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If you know you won't go, tell them ASAP. Don't visit, don't waste their money on recruiting you just so you can feel loved, and don't be rude about it. A simple "Thank you so much for admitting me to your program. After careful consideration, I have decided to attend another university." will do, though you can definitely elaborate if you want.

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I definitely intend to let them know ASAP, and it hasn't even been 12 hours since I heard I got accepted so I haven't spent too much time dragging my feet. But they're the least fitting school for me out of the 7 schools I've heard some so far, so I definitely don't think it's fair to them to visit at their expense when chances are slim that I will go there. The only thing I'm hesitant about right now is that I don't know where I'm actually going for sure yet, so I don't have much detail to give them. Is it okay to be completely vague?

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Not to be rude, but I have never understood why people get so stressed out about how to say no to an offer--I see this with job offers as well. You don't owe anybody a long, drawn out explanation. It's business, not personal.

Dear So-and-so,

I am flattered and excited to have been accepted into the program at YOURSCHOOL, and I appreciate your offer. However, after careful consideration I have chosen to enroll elsewhere. Thank you.

Sincerely,

YOUR NAME

The end.

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Yes its okay to be completely vague as long as you are tactful. They know a large chunk of students will say no - they know this particularly when they know they are lower ranking and admitting a student who has excellent credentials and can probably get into better programs. Especially if you've never visited, don't know them personally, haven't been their student etc. they're likely not even going to remember you. Right now, you are just a number to them so they're not going to take it personally as long as your rejection is polite and tactful.

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I am declining several offers this week, which is difficult because I have interviewed at many of the places I am turning down. Should I just send an email to the administrative staff and professors I spoke to/got to know prior to applying, or should I email everyone who interviewed me?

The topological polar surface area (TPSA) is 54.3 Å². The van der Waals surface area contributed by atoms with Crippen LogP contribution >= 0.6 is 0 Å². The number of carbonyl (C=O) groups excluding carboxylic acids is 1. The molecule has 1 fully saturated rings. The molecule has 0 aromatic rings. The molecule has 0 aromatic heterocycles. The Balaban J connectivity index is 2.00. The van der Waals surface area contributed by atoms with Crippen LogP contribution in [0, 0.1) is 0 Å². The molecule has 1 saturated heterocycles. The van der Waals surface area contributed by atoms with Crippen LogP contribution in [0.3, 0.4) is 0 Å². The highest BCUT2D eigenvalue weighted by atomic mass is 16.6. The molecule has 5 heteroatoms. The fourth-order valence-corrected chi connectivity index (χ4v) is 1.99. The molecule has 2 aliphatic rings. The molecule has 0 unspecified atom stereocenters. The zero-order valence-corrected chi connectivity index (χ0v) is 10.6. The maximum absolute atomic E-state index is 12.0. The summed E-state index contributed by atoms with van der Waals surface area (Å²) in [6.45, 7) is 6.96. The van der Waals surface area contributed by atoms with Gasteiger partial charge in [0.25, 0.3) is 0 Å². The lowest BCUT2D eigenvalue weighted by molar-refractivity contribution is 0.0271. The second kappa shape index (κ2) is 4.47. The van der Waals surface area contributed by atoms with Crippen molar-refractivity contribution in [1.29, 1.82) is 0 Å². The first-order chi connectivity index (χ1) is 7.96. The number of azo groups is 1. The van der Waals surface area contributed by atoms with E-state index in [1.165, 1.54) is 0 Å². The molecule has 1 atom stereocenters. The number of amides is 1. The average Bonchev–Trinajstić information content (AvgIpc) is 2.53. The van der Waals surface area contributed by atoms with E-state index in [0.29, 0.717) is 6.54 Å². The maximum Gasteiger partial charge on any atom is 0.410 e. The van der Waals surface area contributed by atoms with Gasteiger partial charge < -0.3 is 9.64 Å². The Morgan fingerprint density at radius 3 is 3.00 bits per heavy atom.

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I am declining several offers this week, which is difficult because I have interviewed at many of the places I am turning down. Should I just send an email to the administrative staff and professors I spoke to/got to know prior to applying, or should I email everyone who interviewed me?

I would send a personal message to anyone with whom you have sustained contact and who has expressed interest in having you join their lab (potential advisors, faculty sponsors if your program has them, etc.)

I wouldn't think it necessary to write to all professors if you only spoke to them briefly during an interview weekend/visit, but then I'm in a field where I made contact with potential advisors before even applying, so anyone additional I talked to during a visit was often just social and they would probably have no idea who I was if I wrote to them now.

Basically I would write to anyone who went out of his/her way to help/recruit me.

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When: as soon as you decide you're not accepting the offer.

How: short polite email is enough. Keep it professional.

Who: DGS/POI or whoever made the official offer. Possibly anyone else who you interviewed with and who you would like to maintain professional relations with.

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Hey. I'm in something of a similar situation myself, actually,[...]Spending half an hour a day writing brief but cordial emails wouldn't be a bad trade for a few years of increased funding, or the like.

Hope this helps, my humble opinion as it may be.

Your advice was REALLY helpful. Thanks!

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I emailed two POIs (brief, one paragraph) and called one that I had interviewed with. I was very disappointed to turn down his offer, but the fact is that professors understand that you need to do what's best for you.

It was a really tough process, but one thing that made me feel better was thinking about the people who are waiting to hear back from these schools who might be getting good news.